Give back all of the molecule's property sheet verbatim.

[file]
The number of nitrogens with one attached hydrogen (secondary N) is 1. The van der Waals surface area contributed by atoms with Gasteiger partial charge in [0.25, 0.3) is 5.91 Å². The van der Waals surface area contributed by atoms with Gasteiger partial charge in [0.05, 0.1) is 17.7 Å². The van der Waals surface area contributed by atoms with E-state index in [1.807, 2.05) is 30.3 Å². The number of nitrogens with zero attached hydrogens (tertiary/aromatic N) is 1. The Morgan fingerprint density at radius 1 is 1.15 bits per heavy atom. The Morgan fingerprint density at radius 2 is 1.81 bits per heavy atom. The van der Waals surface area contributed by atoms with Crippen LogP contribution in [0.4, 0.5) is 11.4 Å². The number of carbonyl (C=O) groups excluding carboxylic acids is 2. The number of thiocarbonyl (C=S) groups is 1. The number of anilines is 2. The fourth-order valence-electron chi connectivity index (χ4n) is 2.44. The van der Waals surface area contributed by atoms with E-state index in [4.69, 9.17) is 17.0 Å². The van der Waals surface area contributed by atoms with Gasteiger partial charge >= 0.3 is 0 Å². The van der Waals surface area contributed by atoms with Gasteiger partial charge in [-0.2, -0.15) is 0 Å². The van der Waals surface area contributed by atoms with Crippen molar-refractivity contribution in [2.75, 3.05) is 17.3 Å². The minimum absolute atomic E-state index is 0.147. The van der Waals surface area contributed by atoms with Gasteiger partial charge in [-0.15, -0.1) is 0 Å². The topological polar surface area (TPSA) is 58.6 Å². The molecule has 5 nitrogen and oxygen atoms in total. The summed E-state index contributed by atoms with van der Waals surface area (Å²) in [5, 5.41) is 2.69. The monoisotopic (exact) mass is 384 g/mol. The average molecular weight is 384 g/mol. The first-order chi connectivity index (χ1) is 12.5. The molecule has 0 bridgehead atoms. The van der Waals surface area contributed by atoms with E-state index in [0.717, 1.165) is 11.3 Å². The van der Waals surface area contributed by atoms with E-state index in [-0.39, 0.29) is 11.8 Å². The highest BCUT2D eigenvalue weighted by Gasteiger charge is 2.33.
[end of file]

The number of nitrogens with one attached hydrogen (secondary N) is 1. The van der Waals surface area contributed by atoms with Gasteiger partial charge in [0.25, 0.3) is 5.91 Å². The van der Waals surface area contributed by atoms with Gasteiger partial charge in [0.05, 0.1) is 17.7 Å². The van der Waals surface area contributed by atoms with E-state index in [1.807, 2.05) is 30.3 Å². The number of nitrogens with zero attached hydrogens (tertiary/aromatic N) is 1. The Morgan fingerprint density at radius 1 is 1.15 bits per heavy atom. The Morgan fingerprint density at radius 2 is 1.81 bits per heavy atom. The van der Waals surface area contributed by atoms with Crippen LogP contribution in [0.4, 0.5) is 11.4 Å². The number of carbonyl (C=O) groups excluding carboxylic acids is 2. The number of thiocarbonyl (C=S) groups is 1. The number of anilines is 2. The fourth-order valence-electron chi connectivity index (χ4n) is 2.44. The van der Waals surface area contributed by atoms with E-state index in [4.69, 9.17) is 17.0 Å². The van der Waals surface area contributed by atoms with Gasteiger partial charge >= 0.3 is 0 Å². The van der Waals surface area contributed by atoms with Gasteiger partial charge in [-0.2, -0.15) is 0 Å². The van der Waals surface area contributed by atoms with Crippen molar-refractivity contribution in [2.75, 3.05) is 17.3 Å². The minimum absolute atomic E-state index is 0.147. The van der Waals surface area contributed by atoms with Gasteiger partial charge in [-0.15, -0.1) is 0 Å². The topological polar surface area (TPSA) is 58.6 Å². The molecule has 5 nitrogen and oxygen atoms in total. The summed E-state index contributed by atoms with van der Waals surface area (Å²) in [5, 5.41) is 2.69. The monoisotopic (exact) mass is 384 g/mol. The average molecular weight is 384 g/mol. The first-order chi connectivity index (χ1) is 12.5. The molecule has 0 bridgehead atoms. The van der Waals surface area contributed by atoms with E-state index in [0.717, 1.165) is 11.3 Å². The van der Waals surface area contributed by atoms with E-state index in [-0.39, 0.29) is 11.8 Å². The highest BCUT2D eigenvalue weighted by Gasteiger charge is 2.33.